The Reserve Bank of India formed a sub-committee in order to study the Microfinance sector regulated by the bank. Microfinance is an important topic for the IAS Exam and is included under the GS-III section of the UPSC Syllabus. Candidates can also download the notes PDF at the end of this article.
For UPSC Aspirants, it is important to know which ministry and committees deal with what issues and concerns as this can be asked in the UPSC Prelims exam. It is also important to know these details because it helps in understanding how the government machinery works in India.
Microfinance is an economic development tool whose objective is to assist the poor to work their way out of poverty.
- It covers a range of services which include, in addition to the provision of credit, many other services such as savings, insurance, money transfers, counselling, etc.
- For the purposes of the Malegam Committee report, the Sub-Committee has confined itself to only one aspect of Microfinance, namely, the provision of credit to low-income groups.
History of Microfinancing
- The term “microfinancing” was first used in the 1970s during the development of the Grameen Bank of Bangladesh, which was founded by the microfinance pioneer, Muhammad Yunus.
- In 1976, Yunus institutionalized the approaches of microfinance, along with the foundation of the Grameen Bank in Bangladesh.
- Since in developing countries, a large number of people still depend largely on subsistence farming or basic food trade for their livelihood, therefore, smallholder agriculture in these developing countries has been supported by the significant resources.
Click on the link to read more about Microfinance – UPSC Economics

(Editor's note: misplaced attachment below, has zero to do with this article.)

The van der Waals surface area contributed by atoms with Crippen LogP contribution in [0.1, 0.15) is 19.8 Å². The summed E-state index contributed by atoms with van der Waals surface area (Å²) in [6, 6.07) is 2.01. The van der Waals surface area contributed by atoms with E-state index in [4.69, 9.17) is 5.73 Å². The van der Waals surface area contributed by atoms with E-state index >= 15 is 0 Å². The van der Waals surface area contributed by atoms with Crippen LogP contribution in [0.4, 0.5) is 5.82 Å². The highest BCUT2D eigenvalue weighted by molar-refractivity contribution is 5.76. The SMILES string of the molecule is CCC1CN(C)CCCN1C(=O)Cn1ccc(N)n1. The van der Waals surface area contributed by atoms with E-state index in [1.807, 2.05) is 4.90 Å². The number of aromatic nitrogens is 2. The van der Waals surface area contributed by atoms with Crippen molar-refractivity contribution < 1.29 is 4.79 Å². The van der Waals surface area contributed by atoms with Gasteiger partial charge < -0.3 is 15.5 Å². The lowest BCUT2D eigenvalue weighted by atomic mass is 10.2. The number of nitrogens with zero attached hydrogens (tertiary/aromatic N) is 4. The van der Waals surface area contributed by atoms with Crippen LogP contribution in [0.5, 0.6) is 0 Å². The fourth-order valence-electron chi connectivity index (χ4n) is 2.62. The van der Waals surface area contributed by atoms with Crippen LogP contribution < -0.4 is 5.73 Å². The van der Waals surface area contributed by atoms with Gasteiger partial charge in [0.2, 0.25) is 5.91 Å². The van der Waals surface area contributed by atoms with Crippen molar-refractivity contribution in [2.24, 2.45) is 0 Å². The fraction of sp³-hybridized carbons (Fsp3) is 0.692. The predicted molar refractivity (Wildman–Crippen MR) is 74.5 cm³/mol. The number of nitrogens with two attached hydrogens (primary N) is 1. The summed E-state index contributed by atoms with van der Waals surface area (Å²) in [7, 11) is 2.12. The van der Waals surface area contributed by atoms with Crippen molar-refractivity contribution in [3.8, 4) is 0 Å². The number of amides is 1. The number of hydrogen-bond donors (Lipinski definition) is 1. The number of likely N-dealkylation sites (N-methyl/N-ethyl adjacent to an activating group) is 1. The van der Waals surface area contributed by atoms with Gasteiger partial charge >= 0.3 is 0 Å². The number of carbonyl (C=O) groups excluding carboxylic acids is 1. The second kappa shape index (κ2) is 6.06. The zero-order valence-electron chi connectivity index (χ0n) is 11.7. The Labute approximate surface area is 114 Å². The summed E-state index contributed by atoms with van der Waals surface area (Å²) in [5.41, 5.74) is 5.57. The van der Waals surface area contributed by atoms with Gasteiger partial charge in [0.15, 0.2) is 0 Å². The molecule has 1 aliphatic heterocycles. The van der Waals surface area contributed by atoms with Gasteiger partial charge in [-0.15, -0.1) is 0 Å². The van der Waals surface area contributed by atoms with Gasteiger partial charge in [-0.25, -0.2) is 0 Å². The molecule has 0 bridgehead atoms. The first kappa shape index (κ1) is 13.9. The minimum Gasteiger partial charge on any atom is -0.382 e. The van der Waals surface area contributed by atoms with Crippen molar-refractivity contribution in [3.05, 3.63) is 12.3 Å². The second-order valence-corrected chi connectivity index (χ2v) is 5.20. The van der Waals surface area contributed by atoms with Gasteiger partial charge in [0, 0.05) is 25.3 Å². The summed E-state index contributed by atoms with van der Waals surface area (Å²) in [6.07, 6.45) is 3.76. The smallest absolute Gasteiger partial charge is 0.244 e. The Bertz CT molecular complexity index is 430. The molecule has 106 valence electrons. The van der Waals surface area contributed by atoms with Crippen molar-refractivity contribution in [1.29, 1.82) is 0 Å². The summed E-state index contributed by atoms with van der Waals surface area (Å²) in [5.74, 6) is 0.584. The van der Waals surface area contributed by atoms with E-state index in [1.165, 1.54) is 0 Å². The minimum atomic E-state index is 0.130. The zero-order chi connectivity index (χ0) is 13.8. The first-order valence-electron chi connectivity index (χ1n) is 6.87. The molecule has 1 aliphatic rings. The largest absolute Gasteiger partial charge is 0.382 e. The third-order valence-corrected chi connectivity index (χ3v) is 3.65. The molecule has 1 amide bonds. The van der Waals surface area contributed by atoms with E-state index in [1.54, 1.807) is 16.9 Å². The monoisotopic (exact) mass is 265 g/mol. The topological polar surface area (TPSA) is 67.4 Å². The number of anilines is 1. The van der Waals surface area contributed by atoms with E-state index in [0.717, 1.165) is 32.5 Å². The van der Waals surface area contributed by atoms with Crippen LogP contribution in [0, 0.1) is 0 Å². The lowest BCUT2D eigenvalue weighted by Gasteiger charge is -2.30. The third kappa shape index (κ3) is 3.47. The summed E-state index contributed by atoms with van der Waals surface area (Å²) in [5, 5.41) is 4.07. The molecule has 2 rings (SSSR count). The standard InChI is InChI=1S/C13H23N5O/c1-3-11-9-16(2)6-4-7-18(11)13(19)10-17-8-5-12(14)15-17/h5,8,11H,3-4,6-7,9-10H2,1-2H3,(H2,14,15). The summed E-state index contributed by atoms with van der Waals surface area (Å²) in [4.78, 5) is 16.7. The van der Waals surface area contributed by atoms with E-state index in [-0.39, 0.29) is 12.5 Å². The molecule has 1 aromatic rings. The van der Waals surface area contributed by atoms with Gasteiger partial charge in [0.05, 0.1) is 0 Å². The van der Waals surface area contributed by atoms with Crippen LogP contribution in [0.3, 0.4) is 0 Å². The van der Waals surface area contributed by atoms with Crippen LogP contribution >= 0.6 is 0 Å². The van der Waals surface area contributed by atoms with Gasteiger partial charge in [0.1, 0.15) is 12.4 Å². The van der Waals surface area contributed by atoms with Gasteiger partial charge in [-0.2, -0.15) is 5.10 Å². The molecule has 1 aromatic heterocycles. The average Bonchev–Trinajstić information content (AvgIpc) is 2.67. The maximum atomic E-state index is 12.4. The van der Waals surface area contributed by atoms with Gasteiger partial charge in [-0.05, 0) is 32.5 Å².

The Board of Directors of the Reserve Bank of India, formed a Sub-Committee of the Board to study matters and concerns in the microfinance sector insofar as they are related to the entities regulated by the Bank. The Sub-Committee was under the chairmanship of Y.H. Malegam.
The terms of mention of the Sub-Committee included framing the description of ‘microfinance’ and ‘Micro Finance Institutions (MFIs)’ for the point of regulation of non-banking finance companies (NBFCs) undertaking microfinance by the Reserve Bank of India and giving proper recommendations.
Also, the committee had to look at the widespread activities of MFIs in relation to interest rates, lending and recovery measures to identify trends that impose on borrowers’ interests.
Watch and learn: NBFCs & IBC: RSTV – Big Picture
Malegam Committee Recommendations
A separate category of non-banking finance companies was created for those operating in the microfinance sector to be designated as NBFC-MFI.
The committee recommended certain conditions to be satisfied for NBFCs to be classified as NBFC-MFI:
- Not less than 90% of its total assets (other than cash, money market instruments and bank balances) are in the nature of “qualifying assets.”
- The income it derives from other services is in accordance with the regulation specified on that behalf.
|The following criteria are supposed to be satisfied, for the loan to be a “Qualifying Asset”:|
|Loan amount must not exceed 25000 & the total outstanding indebtedness of the borrower including this loan also does not exceed Rs.25,000.||The loan is granted only to a member of a household with an annual income less than Rs.50000.|
|Loan tenure is not less than 12 months [Loan amount doesn’t exceed 15000] & 24 months [Other cases].||The loan is repayable by weekly, fortnightly or monthly instalments at the choice of
|The loan is without collateral.||Aggregate loan amount granted for income generation purposes is not less than 75% of the total loans given by the MFIs.|
Malegam Committee UPSC Notes:- Download PDF Here